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Question:  How many Bitcoins have been lost or likely never to be claimed or used?  (Voting closed: June 03, 2011, 11:55:48 PM)
Less than 1 % - 20 (19.4%)
Less than 5 % - 23 (22.3%)
Less than 10 % - 16 (15.5%)
Less than 15% - 5 (4.9%)
More than 15% - 39 (37.9%)
Total Voters: 102

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Author Topic: Bitcoins Lost  (Read 19584 times)
someotherguy
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February 23, 2011, 11:55:48 PM
 #1

 

PLEASE ANSWER THE POLL ABOVE



How many Bitcoins have been lost, likely never to be claimed or used?
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wobber
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February 24, 2011, 02:12:30 PM
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How many Bitcoins have been lost, likely never to be claimed or used?

You mean how many people lost their wallets or deleted them?

My personal assumption is that less than 2000 coins lost back when people could generate 50 fair easily. After that, they became too precious to waste. So the lost bitcoin can be neglected even now, at approx. 5 million.

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someotherguy
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February 24, 2011, 02:48:00 PM
 #3

1.  I estimate 97% of the new users in the first 6 months of Bitcoin are still users that are active today.  That the remaining 3% will lose or have lost their wallets in some form or another.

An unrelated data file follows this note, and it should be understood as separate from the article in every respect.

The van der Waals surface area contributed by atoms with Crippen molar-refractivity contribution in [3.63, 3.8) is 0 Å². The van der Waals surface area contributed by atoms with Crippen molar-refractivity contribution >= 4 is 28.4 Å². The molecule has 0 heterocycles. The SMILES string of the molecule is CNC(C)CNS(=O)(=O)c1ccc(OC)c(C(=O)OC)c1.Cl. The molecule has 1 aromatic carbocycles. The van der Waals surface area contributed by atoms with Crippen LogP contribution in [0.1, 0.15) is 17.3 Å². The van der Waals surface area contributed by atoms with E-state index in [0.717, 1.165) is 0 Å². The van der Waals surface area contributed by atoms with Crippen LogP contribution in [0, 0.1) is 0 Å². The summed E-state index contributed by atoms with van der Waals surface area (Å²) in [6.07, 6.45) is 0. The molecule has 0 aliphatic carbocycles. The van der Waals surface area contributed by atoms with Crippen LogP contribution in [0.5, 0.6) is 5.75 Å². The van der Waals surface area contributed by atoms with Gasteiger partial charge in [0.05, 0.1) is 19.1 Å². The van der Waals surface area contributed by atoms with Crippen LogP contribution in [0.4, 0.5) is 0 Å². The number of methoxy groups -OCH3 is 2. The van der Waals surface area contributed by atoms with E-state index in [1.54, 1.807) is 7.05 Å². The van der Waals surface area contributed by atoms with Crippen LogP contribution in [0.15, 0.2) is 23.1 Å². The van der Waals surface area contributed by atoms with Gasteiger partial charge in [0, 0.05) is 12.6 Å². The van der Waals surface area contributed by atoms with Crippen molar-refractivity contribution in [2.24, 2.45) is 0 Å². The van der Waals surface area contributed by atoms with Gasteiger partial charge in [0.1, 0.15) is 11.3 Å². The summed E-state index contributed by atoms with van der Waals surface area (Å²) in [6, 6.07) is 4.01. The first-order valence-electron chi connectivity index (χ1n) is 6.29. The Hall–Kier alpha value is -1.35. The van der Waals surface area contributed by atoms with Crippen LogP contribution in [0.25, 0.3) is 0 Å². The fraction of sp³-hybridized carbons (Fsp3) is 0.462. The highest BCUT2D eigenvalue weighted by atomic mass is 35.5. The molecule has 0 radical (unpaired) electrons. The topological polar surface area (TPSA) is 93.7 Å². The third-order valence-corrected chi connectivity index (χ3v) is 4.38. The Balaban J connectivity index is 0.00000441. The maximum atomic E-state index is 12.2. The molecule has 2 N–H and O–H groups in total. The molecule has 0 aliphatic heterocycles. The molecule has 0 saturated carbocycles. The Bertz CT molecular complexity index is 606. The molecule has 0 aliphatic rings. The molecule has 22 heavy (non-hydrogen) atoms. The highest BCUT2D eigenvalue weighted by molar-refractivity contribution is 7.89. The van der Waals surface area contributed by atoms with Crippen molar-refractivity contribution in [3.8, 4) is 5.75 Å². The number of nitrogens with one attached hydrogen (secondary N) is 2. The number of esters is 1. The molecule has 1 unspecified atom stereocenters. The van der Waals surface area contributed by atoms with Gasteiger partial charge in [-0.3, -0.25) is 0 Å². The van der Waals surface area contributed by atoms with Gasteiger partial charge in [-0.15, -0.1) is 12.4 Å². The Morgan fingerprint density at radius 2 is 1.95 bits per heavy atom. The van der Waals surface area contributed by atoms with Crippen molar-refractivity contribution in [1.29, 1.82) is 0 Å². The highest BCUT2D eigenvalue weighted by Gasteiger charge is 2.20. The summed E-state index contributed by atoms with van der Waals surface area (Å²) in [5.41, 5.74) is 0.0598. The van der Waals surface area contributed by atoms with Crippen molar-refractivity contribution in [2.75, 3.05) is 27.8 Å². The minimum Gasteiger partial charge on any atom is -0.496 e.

2.  I estimate that .5-1.5% of current users over last 6 months will lose or have lost their wallets in some form or another.

3.  I estimate that their is a 1-236 chance that a large or series of large accounts (larger than 50,000bc) will be lost over the next 2 years.


db
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February 24, 2011, 03:38:22 PM
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My personal assumption is that less than 2000 coins lost back when people could generate 50 fair easily. After that, they became too precious to waste. So the lost bitcoin can be neglected even now, at approx. 5 million.

A friend of mine bought 2000 coins for about 15 $ back then, later reformatted his hard drive and now regrets it bitterly.
uck
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February 28, 2011, 02:18:43 AM
 #5

At least none of the coins are lost inside sofas...

uck
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February 28, 2011, 02:21:28 AM
 #6

There will also be, over time, people who die and their relatives don't know they had bitcoins or they can't get into the person's pc because it is password-protected. 

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February 28, 2011, 07:43:12 AM
 #7

i think lot of people might lost their bitcoins but later on these lost its values. Moreover people are still not careful about losing bitcoins .

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ryepdx
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March 01, 2011, 03:04:18 AM
 #8